Git Tagging

3 minute read

Description

I touched on this previously in another post, but I wanted to follow up with git tags and how they are a core concept in designing Terraform modules.

To Resolve

  1. To create a tag for Github, you must run git tag <tag details> followed by git push origin tag_name. By default, when you push to Github it does not include tags so you have to include that information when you push.

  2. The reason this is its own post is because I wanted to share using tagging with the trunk based development (see below) model. What I have found is that if you are working on a branch and then you tag a commit, when you merge that branch back into main/master/trunk and delete the remote branch, the tag will still persist even if that original branch has been deleted. This works with “merge no fast forward” from my experience so far.

  3. So with “trunk based development”, my current workflow is:

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    cd to /dir/repo/myrepo
    
    # pull latest info
    git pull origin main/master
    
    # See different branches
    git branch -va
    
    # Delete local branches
    git branch -D my_local
    
    # create a new local branch
    git checkout -b my_fix
    
    
    • So I will commit on branch my_fix over and over until I’m ready to send a pull request back into main/master. From there I choose the default option above which will delete my branch my_fix when the pull request is approved. What I’m saying about tags is that if I tag a commit on my branch my_fix, say v1.0.2, that tag will still exist after I merge the branch and delete it.
  4. So now we have created a tag and pushed it to to Github, what’s the big deal? Well now I can navigate to Github in the Web UI and target a specific point in time that the repo existed. For example see v1.0.0 of my Resource Group module. What’s cool about this is:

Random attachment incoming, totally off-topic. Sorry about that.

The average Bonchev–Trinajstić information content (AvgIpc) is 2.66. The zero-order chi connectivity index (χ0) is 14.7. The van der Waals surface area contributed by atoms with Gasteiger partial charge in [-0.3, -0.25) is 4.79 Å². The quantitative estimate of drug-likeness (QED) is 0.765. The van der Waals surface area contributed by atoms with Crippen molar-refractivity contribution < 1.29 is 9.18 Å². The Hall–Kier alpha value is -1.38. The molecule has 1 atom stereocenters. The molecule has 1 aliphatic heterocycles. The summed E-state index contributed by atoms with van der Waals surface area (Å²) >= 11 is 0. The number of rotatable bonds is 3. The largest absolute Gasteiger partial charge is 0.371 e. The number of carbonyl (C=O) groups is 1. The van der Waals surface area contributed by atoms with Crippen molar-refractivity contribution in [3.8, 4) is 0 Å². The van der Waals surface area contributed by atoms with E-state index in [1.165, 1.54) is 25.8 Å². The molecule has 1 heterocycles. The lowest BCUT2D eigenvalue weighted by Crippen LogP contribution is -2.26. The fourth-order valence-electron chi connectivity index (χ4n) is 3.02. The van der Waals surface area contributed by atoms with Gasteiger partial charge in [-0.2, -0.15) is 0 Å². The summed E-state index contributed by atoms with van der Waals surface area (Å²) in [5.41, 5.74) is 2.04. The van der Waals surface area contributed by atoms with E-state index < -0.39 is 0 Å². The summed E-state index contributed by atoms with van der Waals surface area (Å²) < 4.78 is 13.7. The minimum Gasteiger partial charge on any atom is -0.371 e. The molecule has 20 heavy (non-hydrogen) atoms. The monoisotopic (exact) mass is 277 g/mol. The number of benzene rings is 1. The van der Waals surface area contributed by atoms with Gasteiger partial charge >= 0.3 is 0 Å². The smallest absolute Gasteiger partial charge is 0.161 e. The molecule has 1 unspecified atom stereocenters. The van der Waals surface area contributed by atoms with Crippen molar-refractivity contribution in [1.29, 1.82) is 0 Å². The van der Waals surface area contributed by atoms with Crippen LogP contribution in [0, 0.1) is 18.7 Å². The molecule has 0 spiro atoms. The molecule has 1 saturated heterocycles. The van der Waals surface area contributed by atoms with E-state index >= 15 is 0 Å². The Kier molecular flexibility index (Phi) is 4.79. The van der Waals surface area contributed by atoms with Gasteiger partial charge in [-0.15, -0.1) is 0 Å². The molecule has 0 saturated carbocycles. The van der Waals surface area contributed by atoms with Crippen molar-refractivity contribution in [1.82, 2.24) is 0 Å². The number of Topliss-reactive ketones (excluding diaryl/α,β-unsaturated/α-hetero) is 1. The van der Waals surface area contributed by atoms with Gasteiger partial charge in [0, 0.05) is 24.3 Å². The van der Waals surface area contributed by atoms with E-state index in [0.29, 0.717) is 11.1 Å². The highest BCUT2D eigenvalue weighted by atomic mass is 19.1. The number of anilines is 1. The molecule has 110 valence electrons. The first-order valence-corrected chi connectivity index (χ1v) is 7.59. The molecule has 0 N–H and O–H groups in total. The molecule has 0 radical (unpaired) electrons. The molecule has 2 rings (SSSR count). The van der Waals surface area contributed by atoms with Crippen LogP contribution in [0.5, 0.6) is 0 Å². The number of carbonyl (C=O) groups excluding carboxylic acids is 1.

• The variables.tf that is required when I call the module will never change (unless someone deletes the tag and recreates it with the same name on a different commit).

    • The code I’m using will never change as long as the tag never changes commits. This ensures that if I have 100+ repos calling my code targeting a tag it will always work because the code will never change.

  5. So let’s say I want to make tags optional in that variables.tf file, all I would have to do is:

    • cd to the directory
    • create a branch and make my change.
    • Push it and merge it back with main/master
    • create a new tag like v1.0.1. See here where I did this (ignore line 19, I copied/pasted and wasn’t paying attention. I don’t think a var can reference another var in a default block like that but you get the idea).

    • Then in my 100+ repos I can modify my code that called the module from:
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    module "azure_learning_rg" {
    source              = "git::https://github.com/gerryw1389/terraform-modules.git//resource-group?ref=v1.0.0"
    resource_group_name = "aa-${var.env_stage_abbr}-${var.region_abbr}-test-remote"
    location            = var.region
    tags                = local.sbx_tags
    }
    
    • to
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    module "azure_learning_rg" {
    source              = "git::https://github.com/gerryw1389/terraform-modules.git//resource-group?ref=v1.0.1"
    resource_group_name = "aa-${var.env_stage_abbr}-${var.region_abbr}-test-remote"
    location            = var.region
    }
    
    • See how the ref= went up a version and now with the new version of the module the tags parameter is no longer required? That is how this works.
    • So in my 100+ repos I can point to my modules repo pinning to a tag version that will/will not make tags optional. This is a basic example that shows the concept.
  6. So using this technique, you can have different versions of your modules being called scattered all through the enterprise. I haven’t tested moving a tag like latest but I would imagine that any breaking changes like v2.0.1 to 3.1 would cause everything to break so I don’t think that would be a good idea. Not sure, will check back in a couple years but for now I will keep pinning module calls to tags to keep things simple and then set a scheduled task to go and update my module calls every now and then to the latest version by testing the new variables/ect.